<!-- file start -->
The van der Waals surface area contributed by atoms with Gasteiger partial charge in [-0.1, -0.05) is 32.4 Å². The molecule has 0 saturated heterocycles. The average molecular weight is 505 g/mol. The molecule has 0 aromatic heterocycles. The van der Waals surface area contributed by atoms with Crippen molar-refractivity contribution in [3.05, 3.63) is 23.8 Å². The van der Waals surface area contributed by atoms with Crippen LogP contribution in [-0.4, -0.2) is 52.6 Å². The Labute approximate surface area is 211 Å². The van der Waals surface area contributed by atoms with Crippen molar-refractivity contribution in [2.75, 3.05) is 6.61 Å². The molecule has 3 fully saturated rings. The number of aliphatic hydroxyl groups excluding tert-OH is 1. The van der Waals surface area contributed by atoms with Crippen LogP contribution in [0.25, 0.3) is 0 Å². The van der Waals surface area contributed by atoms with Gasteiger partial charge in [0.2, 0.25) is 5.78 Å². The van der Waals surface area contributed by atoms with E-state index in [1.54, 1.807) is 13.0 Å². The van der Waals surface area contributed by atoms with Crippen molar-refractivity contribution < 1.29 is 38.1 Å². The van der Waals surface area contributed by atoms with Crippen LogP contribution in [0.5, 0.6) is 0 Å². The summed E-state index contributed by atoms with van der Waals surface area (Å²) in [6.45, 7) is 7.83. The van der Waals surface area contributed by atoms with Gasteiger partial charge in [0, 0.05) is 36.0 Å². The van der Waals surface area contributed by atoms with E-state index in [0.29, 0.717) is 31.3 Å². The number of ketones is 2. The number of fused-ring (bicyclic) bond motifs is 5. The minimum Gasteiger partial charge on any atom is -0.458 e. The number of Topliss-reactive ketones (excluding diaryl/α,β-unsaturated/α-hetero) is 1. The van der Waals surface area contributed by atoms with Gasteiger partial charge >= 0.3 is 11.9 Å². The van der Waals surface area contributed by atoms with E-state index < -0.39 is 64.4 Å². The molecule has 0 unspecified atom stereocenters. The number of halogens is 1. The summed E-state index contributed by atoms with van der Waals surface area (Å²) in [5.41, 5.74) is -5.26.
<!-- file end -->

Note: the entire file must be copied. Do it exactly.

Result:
The van der Waals surface area contributed by atoms with Gasteiger partial charge in [-0.1, -0.05) is 32.4 Å². The molecule has 0 saturated heterocycles. The average molecular weight is 505 g/mol. The molecule has 0 aromatic heterocycles. The van der Waals surface area contributed by atoms with Crippen molar-refractivity contribution in [3.05, 3.63) is 23.8 Å². The van der Waals surface area contributed by atoms with Crippen LogP contribution in [-0.4, -0.2) is 52.6 Å². The Labute approximate surface area is 211 Å². The van der Waals surface area contributed by atoms with Crippen molar-refractivity contribution in [2.75, 3.05) is 6.61 Å². The molecule has 3 fully saturated rings. The number of aliphatic hydroxyl groups excluding tert-OH is 1. The van der Waals surface area contributed by atoms with Crippen LogP contribution in [0.25, 0.3) is 0 Å². The van der Waals surface area contributed by atoms with Gasteiger partial charge in [0.2, 0.25) is 5.78 Å². The van der Waals surface area contributed by atoms with E-state index in [1.54, 1.807) is 13.0 Å². The van der Waals surface area contributed by atoms with Crippen molar-refractivity contribution < 1.29 is 38.1 Å². The van der Waals surface area contributed by atoms with Crippen LogP contribution in [0.5, 0.6) is 0 Å². The summed E-state index contributed by atoms with van der Waals surface area (Å²) in [6.45, 7) is 7.83. The van der Waals surface area contributed by atoms with Gasteiger partial charge in [0, 0.05) is 36.0 Å². The van der Waals surface area contributed by atoms with E-state index in [0.29, 0.717) is 31.3 Å². The number of ketones is 2. The number of fused-ring (bicyclic) bond motifs is 5. The minimum Gasteiger partial charge on any atom is -0.458 e. The number of Topliss-reactive ketones (excluding diaryl/α,β-unsaturated/α-hetero) is 1. The van der Waals surface area contributed by atoms with Gasteiger partial charge >= 0.3 is 11.9 Å². The van der Waals surface area contributed by atoms with E-state index < -0.39 is 64.4 Å². The molecule has 0 unspecified atom stereocenters. The number of halogens is 1. The summed E-state index contributed by atoms with van der Waals surface area (Å²) in [5.41, 5.74) is -5.26.